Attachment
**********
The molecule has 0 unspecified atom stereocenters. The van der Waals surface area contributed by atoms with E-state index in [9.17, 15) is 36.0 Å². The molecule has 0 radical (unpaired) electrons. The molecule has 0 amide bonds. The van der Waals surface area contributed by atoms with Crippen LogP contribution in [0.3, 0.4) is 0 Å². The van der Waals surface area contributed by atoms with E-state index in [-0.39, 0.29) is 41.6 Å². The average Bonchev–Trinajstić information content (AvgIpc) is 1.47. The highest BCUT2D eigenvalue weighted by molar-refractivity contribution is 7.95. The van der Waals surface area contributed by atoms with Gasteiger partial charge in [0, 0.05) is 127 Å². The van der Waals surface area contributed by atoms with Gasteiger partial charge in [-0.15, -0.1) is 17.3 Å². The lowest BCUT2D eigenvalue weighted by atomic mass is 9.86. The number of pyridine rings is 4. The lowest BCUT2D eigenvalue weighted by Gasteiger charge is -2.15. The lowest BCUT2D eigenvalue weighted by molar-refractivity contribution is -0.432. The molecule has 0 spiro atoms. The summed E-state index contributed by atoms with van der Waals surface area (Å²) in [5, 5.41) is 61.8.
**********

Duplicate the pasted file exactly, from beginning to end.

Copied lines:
The molecule has 0 unspecified atom stereocenters. The van der Waals surface area contributed by atoms with E-state index in [9.17, 15) is 36.0 Å². The molecule has 0 radical (unpaired) electrons. The molecule has 0 amide bonds. The van der Waals surface area contributed by atoms with Crippen LogP contribution in [0.3, 0.4) is 0 Å². The van der Waals surface area contributed by atoms with E-state index in [-0.39, 0.29) is 41.6 Å². The average Bonchev–Trinajstić information content (AvgIpc) is 1.47. The highest BCUT2D eigenvalue weighted by molar-refractivity contribution is 7.95. The van der Waals surface area contributed by atoms with Gasteiger partial charge in [0, 0.05) is 127 Å². The van der Waals surface area contributed by atoms with Gasteiger partial charge in [-0.15, -0.1) is 17.3 Å². The lowest BCUT2D eigenvalue weighted by atomic mass is 9.86. The number of pyridine rings is 4. The lowest BCUT2D eigenvalue weighted by Gasteiger charge is -2.15. The lowest BCUT2D eigenvalue weighted by molar-refractivity contribution is -0.432. The molecule has 0 spiro atoms. The summed E-state index contributed by atoms with van der Waals surface area (Å²) in [5, 5.41) is 61.8.